Monday, February 07, 2005

More on ID Cards

The proposed National ID system is Machine Age technology: controlling, centralized, expensive, politically explosive & very vulnerable. But caught by the net suggests a modern alternative - user controlled data.

In this model, every citizen carries or wears a stripped-down PDA that holds their personal information. Unlike an ID card + database, the data is owned by and fully under the control of the citizen & is not centrally replicated. The initial dataset collected might be recommended by Parliament & extensions added only after full debate (lawmakers would be mindful that people won't collect data unless it's useful to them). Then add the capability to, at the user's discretion, beam selected information to third parties, e.g. law enforcement or retailer.

Add beamed input so that agencies can, again with the users permission, add entries to the file, for example blood pressure, cholesterol level, allergies. Saves re-keying time & errors without loss of user control. The user can always delete undesired information.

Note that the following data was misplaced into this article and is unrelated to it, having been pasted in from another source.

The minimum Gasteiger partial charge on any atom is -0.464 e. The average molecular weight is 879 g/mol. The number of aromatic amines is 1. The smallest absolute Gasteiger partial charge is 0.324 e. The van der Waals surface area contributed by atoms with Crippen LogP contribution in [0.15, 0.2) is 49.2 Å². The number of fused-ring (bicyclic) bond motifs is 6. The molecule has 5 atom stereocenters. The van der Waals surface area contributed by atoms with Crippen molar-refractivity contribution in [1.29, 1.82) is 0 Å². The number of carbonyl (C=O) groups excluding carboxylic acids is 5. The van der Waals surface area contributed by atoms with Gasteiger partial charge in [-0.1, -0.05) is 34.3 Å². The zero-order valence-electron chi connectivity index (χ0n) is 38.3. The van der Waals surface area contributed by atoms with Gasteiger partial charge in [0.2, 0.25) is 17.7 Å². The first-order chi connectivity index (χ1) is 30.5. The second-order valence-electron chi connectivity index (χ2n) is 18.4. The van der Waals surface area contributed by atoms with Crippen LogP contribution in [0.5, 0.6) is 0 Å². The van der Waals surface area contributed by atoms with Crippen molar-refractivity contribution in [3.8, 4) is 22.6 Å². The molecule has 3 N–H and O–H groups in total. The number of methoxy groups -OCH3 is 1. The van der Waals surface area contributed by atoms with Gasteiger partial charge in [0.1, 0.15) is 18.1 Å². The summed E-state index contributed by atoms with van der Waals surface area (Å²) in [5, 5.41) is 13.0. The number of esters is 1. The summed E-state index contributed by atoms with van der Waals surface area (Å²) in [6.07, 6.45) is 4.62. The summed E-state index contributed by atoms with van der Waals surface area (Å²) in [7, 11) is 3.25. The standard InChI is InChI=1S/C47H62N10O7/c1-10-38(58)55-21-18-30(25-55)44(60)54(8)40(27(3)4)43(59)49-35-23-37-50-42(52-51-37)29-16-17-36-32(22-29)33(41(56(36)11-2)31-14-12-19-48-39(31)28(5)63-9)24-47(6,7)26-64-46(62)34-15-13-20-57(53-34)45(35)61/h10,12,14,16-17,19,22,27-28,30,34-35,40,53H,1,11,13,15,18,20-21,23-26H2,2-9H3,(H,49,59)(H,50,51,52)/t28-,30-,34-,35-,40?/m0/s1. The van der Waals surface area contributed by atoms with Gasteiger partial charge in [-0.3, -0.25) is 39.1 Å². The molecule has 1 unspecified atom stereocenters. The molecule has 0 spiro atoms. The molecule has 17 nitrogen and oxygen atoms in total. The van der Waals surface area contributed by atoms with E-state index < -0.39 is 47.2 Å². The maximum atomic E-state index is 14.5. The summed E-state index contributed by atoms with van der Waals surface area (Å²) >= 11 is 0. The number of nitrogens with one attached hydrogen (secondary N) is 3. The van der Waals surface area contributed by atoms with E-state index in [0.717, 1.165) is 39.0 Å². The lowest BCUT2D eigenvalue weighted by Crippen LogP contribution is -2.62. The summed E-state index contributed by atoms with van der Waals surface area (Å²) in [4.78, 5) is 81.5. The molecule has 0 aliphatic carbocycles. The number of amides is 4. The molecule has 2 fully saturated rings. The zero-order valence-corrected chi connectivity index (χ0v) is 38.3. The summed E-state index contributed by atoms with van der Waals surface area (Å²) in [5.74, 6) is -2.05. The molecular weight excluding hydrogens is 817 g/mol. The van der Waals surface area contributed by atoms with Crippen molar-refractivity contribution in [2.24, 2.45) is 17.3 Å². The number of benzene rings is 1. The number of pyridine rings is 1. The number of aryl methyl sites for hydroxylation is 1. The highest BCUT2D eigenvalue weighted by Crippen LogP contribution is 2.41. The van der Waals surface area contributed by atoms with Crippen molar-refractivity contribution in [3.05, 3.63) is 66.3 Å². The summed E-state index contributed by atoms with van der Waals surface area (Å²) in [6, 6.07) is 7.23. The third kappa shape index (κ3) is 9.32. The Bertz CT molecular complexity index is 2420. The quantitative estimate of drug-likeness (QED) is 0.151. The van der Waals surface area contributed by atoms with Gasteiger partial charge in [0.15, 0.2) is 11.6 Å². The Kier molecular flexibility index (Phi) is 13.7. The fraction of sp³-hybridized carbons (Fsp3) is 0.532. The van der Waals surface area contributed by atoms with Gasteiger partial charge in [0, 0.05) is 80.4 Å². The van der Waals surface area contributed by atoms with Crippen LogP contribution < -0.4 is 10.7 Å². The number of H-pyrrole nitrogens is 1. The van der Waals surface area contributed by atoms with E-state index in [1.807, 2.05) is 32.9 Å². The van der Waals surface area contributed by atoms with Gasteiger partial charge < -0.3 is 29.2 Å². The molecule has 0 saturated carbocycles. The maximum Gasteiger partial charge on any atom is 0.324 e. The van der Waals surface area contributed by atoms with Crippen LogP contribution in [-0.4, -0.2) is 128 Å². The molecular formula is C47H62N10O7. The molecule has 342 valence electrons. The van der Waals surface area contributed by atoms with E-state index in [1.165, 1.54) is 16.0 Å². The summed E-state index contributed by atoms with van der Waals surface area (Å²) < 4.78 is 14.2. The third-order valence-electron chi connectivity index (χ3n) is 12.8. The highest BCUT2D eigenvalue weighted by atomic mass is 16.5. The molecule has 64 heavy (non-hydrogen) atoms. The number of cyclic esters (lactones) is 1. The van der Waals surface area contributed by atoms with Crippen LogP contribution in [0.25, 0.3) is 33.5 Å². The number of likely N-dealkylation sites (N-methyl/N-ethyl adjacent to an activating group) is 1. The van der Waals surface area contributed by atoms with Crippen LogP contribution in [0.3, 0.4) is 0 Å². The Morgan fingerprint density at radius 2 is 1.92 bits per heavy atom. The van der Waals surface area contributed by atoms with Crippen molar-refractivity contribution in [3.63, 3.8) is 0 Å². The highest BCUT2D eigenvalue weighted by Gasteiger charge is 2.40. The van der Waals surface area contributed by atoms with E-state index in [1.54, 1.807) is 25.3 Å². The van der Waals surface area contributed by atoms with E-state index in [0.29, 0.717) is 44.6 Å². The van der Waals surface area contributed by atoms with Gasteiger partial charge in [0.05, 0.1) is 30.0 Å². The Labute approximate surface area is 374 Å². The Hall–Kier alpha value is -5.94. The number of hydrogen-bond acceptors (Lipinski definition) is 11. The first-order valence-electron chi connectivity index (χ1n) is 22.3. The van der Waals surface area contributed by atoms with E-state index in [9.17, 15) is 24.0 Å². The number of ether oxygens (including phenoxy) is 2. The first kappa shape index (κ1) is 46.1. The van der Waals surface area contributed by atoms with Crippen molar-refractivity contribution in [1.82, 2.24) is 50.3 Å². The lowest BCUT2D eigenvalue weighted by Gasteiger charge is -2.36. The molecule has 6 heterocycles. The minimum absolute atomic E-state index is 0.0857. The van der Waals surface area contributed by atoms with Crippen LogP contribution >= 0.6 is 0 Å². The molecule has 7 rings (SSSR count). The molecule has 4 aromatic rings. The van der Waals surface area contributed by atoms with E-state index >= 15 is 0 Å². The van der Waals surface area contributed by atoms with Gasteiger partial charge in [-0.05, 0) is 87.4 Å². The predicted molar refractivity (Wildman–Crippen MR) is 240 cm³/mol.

Ballpark cost under 2 Billion (60 Million people + 10 Million organizations at £25 volume unit cost). Peanuts compared with ID database. No monster projects. No mass Al Queda intrusions. Just issue the RFQ for the PDA & run a competitive tender.

Of course the PDA can be stolen or lost & data can forged. But no more (or less) than ID cards.

Problem solved.

Incidentally I already hold on my Palm the dataset called for in the draft ID legislation, plus its equivalent for two other countries, plus a bunch of useful stuff they haven't thought of, like emergency medical data.

Need to do more work on vulnerabilities. Compromising a National Identity database is easy, since such systems have well-known vulnerabilities. But distributed systems have different vulnerabilities, all suggestions welcome.